A recent decision of a Full Bench of the Fair Work Commission
has, for the first time in a long series of cases, accepted a claim
for a reduction in penalty rates, in this case affecting the
Restaurant Industry Award.
Employers in the hospitality, retail and restaurant and
café industries have, for some time, been arguing that
weekend penalty rates inhibit businesses operating, and limit
opportunities for additional employment on Sundays especially.
Weekend penalty rates have been a feature of Australian
industrial regulation, and the award system, for many years. Sunday
rates in particular were intended to compensate employees for the
disadvantage of having to work on Sunday, which was seen as a day
of religious and sporting commitments. Penalty rates were developed
in an age when standard employment involved a single male
breadwinner working 5 days a week, so that working Sunday as well
would involve significant disadvantage.
In this case, the employers contrasted this with a 21st century
situation in which:
religious observance and active participation in sport (as
opposed to viewing sport by "audio visual means") was
typical employees engaged in weekend work in restaurants and
cafes were not career employees in the industry,
these employees often preferred to work on weekends as they
were involved in caring responsibilities or education during the
the penalties applied to many employees who had not already had
5 days employment so that they potentially had opportunities for
family and social time at other times in the week
Sunday was now not much different to Saturday, so there was no
justification for higher Sunday penalties.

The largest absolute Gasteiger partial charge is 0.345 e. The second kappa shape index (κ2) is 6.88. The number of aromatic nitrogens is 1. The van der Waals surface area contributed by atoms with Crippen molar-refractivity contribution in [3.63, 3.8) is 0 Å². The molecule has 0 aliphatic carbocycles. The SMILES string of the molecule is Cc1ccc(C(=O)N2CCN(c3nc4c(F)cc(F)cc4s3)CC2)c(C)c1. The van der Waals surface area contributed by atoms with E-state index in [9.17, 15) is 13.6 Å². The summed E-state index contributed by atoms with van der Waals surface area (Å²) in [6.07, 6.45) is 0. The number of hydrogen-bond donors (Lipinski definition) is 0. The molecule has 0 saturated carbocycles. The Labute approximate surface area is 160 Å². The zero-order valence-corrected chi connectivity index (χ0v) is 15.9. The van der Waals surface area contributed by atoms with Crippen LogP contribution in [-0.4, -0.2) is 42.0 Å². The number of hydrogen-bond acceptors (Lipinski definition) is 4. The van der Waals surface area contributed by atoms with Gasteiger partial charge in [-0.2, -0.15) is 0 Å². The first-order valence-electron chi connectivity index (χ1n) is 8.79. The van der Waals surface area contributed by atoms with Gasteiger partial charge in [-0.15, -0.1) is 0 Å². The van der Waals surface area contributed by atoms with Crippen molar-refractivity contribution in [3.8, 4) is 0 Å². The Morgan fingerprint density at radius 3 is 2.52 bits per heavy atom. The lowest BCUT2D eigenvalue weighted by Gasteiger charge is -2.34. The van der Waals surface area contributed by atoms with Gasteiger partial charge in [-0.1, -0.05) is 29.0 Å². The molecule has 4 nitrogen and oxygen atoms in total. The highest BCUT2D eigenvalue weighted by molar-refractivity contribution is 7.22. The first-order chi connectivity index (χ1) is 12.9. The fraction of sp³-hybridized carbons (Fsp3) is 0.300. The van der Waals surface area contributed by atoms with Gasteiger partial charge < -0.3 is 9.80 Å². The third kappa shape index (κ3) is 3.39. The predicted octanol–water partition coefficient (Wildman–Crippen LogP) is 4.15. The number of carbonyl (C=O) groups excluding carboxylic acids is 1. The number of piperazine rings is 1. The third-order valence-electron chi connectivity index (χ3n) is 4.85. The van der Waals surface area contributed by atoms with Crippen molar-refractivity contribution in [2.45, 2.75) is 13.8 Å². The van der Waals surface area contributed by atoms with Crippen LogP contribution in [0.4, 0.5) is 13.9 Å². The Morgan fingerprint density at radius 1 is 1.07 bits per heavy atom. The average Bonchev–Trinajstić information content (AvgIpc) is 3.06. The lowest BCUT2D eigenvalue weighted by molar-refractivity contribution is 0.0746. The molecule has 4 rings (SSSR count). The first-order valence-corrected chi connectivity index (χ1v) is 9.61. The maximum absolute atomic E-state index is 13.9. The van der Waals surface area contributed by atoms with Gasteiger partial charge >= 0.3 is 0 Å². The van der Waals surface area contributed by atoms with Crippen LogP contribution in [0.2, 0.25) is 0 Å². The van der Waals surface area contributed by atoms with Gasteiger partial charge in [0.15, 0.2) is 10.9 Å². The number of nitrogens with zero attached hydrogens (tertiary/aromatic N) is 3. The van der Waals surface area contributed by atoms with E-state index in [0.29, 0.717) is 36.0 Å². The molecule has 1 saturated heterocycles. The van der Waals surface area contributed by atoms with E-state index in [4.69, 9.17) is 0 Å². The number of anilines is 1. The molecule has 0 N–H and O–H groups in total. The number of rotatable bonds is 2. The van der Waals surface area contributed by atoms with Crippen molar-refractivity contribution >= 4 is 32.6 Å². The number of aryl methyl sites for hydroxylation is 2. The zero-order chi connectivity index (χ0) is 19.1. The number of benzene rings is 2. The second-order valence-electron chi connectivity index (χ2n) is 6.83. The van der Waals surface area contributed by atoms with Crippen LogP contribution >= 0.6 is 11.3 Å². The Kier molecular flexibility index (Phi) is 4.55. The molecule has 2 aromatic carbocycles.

On the other hand, the union argued that many of the employees
affected were amongst the lowest paid, and relied on penalty rates
as a significant component of their income.
The Full Bench split 3-2, with the majority deciding that while
Sunday was still a day for much family and social activity, a case
had been made out for some reduction in some penalties to achieve
the modern award objective of encouraging participation in
employment, but that the impact should be restricted to the two
lowest levels of classification (therefore excluding career
employees), and should take effect by reducing a 50% Sunday loading
to 25%, so that it would not exceed a total 50% loading in
combination with casual loading of 25%. (The minority decision
favoured a slightly smaller reduction, implemented in 2 stages so
as not to immediately prejudice current employees, but applying to
all classification levels.)
As employers have had a difficult process to obtain this limited
reduction, this case does not foreshadow broad-based reduction to
penalty rates. This was expected to be an area of interest to the
Abbott Government, but whether that is politically possible (in
light of the memory of Workchoices, the reaction to the budget, and
the situation in the Senate) remains to be seen.
However, with the ACCI and other business groups gearing up for
a campaign on the issue, and raising the issue in, for example, the
pharmacy and retail award reviews, and with the ACTU in the
opposing corner, it seems that this is an issue which will get a
higher profile in the next few months.
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